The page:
Think like a human
In fact, hard-selling Twitter feeds and staged Instagram grids were the historic strategy of most quick-serve brands. But as average engagement rates with food and beverage brands hover around 1.7 percent for Instagram and a paltry 0.06 percent for Twitter—according to a 2019 report by social analytics firm Rival IQ—it’s not enough to look pretty and sell to people. It’s about embracing social for what it is: our messy, ever-evolving, real-time zeitgeist populated (mostly) by actual human beings.
“Think like a human; it’s really simple,” says Tressie Lieberman, vice president of digital marketing at Chipotle, on how the brand approaches social. “Who are you? What do you stand for? What are your values? Occasionally as a brand that might mean you have to shake things up, too, because as humans we evolve.”
Chipotle underwent a marked shift in strategy last year, turning away from being “Instagram-perfect” and instead cultivating a more multidimensional presence. Lieberman characterizes Chipotle as an optimistic and honest brand that believes in cultivating a better world, based on its foundation of transparency and using real ingredients. But it doesn’t take itself too seriously—aiming for a fun, clever, and conversational voice.
That might take the form of a tweet calling out people who fill their water cups with lemon slices (almost 94,000 favorites, 17,000 retweets), or wishing good morning to everyone “except people who take our Tabasco bottles” (109,000 favorites, over 25,000 retweets). It might be a post of customer Monique Wood’s yearbook photo on Instagram, in which she recites her regular Chipotle order (63,000 likes). Sometimes it means addressing the trolls on Twitter who “call Chipotle trash,” with a link to an article about how Chipotle is tackling food waste through using compostable bowls and recycling some 81 tons of waste.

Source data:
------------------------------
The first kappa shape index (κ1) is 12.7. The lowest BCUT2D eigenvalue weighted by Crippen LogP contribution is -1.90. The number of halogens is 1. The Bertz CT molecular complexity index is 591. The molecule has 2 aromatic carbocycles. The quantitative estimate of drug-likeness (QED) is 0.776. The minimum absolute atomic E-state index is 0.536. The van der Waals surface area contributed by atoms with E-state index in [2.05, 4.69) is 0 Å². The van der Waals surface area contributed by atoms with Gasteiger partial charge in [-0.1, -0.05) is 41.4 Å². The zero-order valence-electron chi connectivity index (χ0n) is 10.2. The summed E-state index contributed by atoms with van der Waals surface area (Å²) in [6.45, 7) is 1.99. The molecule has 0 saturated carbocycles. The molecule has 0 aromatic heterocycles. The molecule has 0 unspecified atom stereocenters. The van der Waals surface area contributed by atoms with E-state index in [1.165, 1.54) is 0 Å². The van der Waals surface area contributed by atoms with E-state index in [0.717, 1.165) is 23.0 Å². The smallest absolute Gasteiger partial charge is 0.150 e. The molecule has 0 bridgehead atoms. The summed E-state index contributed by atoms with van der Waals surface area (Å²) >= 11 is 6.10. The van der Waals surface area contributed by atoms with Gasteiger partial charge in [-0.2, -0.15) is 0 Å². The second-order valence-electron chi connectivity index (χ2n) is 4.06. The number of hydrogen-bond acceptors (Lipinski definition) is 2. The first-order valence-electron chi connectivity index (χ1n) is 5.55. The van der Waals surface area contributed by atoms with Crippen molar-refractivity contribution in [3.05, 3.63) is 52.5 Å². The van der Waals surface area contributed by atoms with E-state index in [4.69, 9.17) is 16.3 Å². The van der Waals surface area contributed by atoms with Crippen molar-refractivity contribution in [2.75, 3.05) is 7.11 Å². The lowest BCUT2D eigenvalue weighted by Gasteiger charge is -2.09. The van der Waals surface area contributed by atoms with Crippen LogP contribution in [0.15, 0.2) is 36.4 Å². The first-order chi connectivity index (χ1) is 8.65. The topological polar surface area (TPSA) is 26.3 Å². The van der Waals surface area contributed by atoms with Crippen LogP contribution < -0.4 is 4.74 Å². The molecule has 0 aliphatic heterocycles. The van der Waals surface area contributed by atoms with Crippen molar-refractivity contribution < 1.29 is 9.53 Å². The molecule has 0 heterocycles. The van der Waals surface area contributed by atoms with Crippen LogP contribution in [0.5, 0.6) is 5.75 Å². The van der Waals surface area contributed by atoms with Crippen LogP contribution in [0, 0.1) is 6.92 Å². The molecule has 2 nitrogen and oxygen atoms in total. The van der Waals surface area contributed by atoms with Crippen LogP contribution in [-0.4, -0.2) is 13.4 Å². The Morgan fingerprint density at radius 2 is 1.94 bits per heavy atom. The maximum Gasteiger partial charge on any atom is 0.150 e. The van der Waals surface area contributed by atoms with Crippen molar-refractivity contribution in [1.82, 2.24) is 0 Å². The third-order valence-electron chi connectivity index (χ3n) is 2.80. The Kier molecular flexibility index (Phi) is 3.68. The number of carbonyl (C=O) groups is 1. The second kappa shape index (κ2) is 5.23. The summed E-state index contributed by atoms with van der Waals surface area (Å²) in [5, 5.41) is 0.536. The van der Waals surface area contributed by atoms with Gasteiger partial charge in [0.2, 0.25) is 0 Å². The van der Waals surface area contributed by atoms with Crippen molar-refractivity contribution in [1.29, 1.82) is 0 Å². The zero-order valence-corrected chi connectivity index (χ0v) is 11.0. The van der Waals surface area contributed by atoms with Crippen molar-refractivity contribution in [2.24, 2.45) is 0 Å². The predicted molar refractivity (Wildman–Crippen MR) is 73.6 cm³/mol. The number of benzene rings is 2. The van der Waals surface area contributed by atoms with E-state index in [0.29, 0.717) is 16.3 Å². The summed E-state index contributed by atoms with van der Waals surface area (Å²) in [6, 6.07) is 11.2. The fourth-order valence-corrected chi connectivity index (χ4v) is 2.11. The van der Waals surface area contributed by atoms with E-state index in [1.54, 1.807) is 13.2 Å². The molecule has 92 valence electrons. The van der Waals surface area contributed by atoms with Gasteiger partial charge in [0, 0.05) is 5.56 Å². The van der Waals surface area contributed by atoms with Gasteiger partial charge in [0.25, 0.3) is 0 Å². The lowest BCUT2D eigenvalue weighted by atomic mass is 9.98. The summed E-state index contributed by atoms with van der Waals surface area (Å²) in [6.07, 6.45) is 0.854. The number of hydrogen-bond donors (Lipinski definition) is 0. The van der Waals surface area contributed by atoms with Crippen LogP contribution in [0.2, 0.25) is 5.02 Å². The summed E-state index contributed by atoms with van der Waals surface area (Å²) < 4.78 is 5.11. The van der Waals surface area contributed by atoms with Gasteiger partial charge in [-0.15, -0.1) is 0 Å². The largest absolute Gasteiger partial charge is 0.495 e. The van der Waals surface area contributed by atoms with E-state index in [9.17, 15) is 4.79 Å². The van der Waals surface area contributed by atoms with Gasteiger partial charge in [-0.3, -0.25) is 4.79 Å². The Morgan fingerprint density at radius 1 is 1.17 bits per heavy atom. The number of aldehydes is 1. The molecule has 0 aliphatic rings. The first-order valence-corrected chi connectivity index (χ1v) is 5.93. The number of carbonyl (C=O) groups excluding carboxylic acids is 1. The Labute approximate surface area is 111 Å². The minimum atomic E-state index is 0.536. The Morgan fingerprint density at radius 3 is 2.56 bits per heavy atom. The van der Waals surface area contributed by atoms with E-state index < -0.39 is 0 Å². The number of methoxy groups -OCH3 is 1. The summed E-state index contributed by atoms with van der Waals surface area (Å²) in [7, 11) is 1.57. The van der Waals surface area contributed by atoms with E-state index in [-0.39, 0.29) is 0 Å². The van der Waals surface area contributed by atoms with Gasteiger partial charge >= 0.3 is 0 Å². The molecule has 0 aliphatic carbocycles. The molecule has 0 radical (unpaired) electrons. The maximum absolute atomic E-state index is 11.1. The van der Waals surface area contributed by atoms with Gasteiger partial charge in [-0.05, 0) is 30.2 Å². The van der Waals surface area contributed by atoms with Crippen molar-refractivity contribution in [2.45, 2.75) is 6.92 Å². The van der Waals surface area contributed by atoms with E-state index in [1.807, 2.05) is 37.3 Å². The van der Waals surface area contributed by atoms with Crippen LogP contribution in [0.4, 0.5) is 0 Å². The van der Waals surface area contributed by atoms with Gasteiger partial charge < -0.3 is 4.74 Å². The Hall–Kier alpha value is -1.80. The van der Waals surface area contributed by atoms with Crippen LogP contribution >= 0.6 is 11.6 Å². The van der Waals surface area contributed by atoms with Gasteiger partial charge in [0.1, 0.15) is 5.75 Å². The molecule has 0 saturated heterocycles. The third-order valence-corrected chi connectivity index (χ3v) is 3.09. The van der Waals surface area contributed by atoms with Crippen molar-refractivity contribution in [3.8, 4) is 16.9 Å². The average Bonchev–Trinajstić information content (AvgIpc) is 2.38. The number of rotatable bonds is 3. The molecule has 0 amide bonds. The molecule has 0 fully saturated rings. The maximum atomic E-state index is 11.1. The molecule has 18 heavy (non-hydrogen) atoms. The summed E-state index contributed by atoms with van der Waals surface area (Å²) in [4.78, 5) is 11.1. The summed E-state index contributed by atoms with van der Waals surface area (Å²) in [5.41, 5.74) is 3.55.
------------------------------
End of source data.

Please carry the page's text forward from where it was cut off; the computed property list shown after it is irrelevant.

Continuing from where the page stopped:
“Let’s call it out so people pay attention, and now that we have it they can see how trash is something we’re passionate about,” Lieberman says, adding that it’s still a fine line. “There are certain people you’re not going to engage in conversation with. It’s about knowing when to turn the other cheek and go back to human values.”
One of the internet’s most famous friendly-ish trolls might be burger chain Wendy’s, which has gained a reputation for roasting everyone from actor Devon Sawa to Planters Peanuts and even its competitors on Twitter. In 2017, the brand famously called out McDonald’s for using frozen beef following the burger giant’s announcement that it would start cooking most of its Quarter Pounders with fresh beef.
“.@McDonalds So you’ll still use frozen beef in MOST of your burgers in ALL of your restaurants? Asking for a friend,” stated the tweet, which received over 172,300 favorites and 68,000 retweets.
The key, says James Bennett, Wendy’s senior director of media, social, and partnerships, is that the brand roasts from a place of love rather than hate—valuing its community “like you would a friend,” and holding itself to the same standards one would for friends. In the interest of being present, engaging, real, and having fun, two-way conversations can take precedence over promotional-type messaging, particularly on fast-paced channels like Twitter.
“We do consistently call out competitors when they aren’t living up to the product expectations we think consumers should expect—which happens a lot,” Bennett says. (The brand’s ribbing of McDonald’s continues occasionally.) “We’ll always look to have consumers’ backs, and that’s led to some fun interactions. When someone asks us our opinion, regardless of the topic, we’ll share what we think and always in our unique voice.”